What to expect at the upcoming Fed meeting
On the latest edition of Market Week in Review, Senior Investment Strategist Paul Eitelman and Sophie Antal Gilbert, head of AIS business solutions, discussed what to expect at the U.S. Federal Reserve (the Fed)’s next policy meeting. They also chatted about the impact of recent Brexit developments on financial markets and dug into the latest data on eurozone industrial production.
All eyes on Fed rate outlook at mid-week meeting
The Fed convenes March 19–20 for its next monetary policy meeting, Eitelman said, noting it’s pretty much a slam-dunk that the central bank will keep interest rates unchanged. “The Fed has been overly clear about its intent to pause its rate–hiking cycle,” he said, “so the importance of the meeting, from a market perspective, will revolve around guidance from the central bank on how long the pause may last.”
At the conclusion of the meeting, the Fed will release an updated set of interest–rate projections, and markets will gain a better sense of how many FOMC (Federal Open Market Committee) members favor another rate increase this year, Eitelman said. “This, combined with Chair Jerome Powell’s press conference after the meeting, should paint a more comprehensive picture of how significant the central bank’s recent shift in monetary policy has been,” he stated.
The Fed signaled a pause in rate hikes at its last meeting for three main reasons, Eitelman said:
- The sell–off in markets during the fourth quarter of 2018
- A slowdown in the global economy
- Sluggish inflation
Markets have responded by generally posting strong gains, he noted, while tentative signs have also emerged that global economic growth may be on the upswing. Meanwhile, inflation has generally remained weak, Eitelman said—as evidenced by a 1.5% year–over–year increase in the Labor Department’s Consumer Price Index in February. This suggests that the Fed’s primary inflation indicator, the core personal consumption expenditures price index, may come in below the central bank’s 2% target.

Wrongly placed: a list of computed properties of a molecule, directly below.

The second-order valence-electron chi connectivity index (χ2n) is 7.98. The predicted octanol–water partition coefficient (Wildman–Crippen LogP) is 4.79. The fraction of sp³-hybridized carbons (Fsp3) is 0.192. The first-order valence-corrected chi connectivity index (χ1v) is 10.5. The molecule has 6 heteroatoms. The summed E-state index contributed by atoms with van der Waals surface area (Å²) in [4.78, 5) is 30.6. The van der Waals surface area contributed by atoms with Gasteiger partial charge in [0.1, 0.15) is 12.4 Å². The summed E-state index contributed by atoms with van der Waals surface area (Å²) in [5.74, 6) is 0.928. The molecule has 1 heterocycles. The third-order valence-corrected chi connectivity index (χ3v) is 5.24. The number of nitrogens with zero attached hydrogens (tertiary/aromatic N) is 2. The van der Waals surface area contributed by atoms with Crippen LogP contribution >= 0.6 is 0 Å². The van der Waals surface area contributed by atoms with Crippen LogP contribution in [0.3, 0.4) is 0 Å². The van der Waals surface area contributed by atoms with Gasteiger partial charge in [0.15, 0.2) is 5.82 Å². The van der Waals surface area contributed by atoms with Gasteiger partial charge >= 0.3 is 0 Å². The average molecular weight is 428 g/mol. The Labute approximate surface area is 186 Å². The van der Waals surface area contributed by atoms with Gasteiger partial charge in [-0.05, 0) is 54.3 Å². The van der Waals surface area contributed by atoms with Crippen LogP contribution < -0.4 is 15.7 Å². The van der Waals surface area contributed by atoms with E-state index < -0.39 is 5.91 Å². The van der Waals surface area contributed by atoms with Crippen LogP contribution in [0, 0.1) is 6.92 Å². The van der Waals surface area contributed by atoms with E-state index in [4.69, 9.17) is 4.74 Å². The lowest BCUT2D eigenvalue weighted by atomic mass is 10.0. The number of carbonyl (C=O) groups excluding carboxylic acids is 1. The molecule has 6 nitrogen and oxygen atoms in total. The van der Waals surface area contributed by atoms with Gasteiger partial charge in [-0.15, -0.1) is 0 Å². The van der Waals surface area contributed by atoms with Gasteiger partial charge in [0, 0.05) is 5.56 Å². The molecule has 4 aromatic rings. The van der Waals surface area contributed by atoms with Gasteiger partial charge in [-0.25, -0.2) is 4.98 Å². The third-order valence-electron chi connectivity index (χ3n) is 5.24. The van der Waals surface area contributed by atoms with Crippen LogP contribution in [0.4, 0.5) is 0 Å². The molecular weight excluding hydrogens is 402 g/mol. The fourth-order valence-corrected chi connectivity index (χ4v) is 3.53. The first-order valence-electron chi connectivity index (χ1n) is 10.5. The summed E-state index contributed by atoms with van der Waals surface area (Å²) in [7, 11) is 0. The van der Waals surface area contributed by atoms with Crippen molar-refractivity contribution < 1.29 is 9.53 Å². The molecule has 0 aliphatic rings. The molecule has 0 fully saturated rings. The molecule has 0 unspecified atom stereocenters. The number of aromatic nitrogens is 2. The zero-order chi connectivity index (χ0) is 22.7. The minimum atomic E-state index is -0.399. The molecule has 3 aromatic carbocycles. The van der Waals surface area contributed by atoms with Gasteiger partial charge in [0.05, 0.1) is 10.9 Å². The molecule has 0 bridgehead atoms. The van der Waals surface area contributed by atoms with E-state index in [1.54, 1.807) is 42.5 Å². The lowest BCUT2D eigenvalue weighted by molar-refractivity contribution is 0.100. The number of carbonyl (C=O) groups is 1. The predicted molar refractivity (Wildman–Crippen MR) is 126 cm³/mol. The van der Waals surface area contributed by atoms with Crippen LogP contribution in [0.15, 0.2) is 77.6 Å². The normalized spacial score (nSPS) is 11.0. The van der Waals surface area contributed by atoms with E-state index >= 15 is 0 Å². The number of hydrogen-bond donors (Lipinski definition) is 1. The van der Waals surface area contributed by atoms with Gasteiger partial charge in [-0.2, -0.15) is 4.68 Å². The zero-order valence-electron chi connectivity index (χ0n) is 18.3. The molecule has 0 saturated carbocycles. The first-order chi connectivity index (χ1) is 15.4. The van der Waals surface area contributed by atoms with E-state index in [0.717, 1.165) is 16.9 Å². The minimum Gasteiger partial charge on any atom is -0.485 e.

“The ongoing softness in inflation has led to speculation in markets that the Fed may hold off on rate increases for longer than originally thought,” Eitelman explained, adding that he and the team of Russell Investments strategists now believe the central bank probably won’t hike again until December.
Potential Brexit delay relieves markets
Shifting to Brexit, Eitelman noted that it was a busy week for lawmakers in the UK, with Parliament first turning down Prime Minister Theresa May’s latest Brexit deal proposal on March 12. This was followed on March 13 by a vote rejecting a no–deal exit from the European Union (EU). “The outcome of this vote was received well by markets,” Eitelman said, explaining that it helped to remove some of the downside risks of Brexit.
The final vote of the week came on March 14, he said, when Parliament approved a motion to postpone the UK’s departure date from the EU, currently scheduled for March 29. The EU will now need to agree to this delay, Eitelman said, noting that May will request this of EU leaders at a March 21 meeting in Brussels. “Ultimately, a potential delay and the elimination of a no–deal Brexit create some blue sky in the near–term,” he remarked, “and both represent incrementally positive steps from a market perspective.”
Eurozone industrial production: On the rebound?
Turning to Europe, Eitelman said that recently–released industrial production numbers from the eurozone may indicate signs of green shoots in the region’s economy, which has generally disappointed over the past year. Data from Eurostat showed that industrial production increased by 1.4% in February from a month earlier—“a very nice rebound, even with some continued weakness in Germany,” he noted.
Eitelman believes that the eurozone may be able to achieve a 1.5% real GDP (gross domestic product) growth rate if some of the more positive recent trends continue—and if the German economy is able to bounce back as well. “Our team of strategists believe that Germany has the potential to recover this year,” he said, noting that the country has been beset by several transitory issues, including tougher environmental standards that slowed automobile production as well as low water levels on the Rhine that disrupted chemical production. These headwinds, Eitelman noted, seem to be largely dissipating.
“Overall, we continue to be satisfied by the recent fundamentals we’re seeing in Europe,” he said, “and, coupled with the region’s more attractive valuations, we believe there’s some potential opportunities there.”Watch the video or listen to the podcast.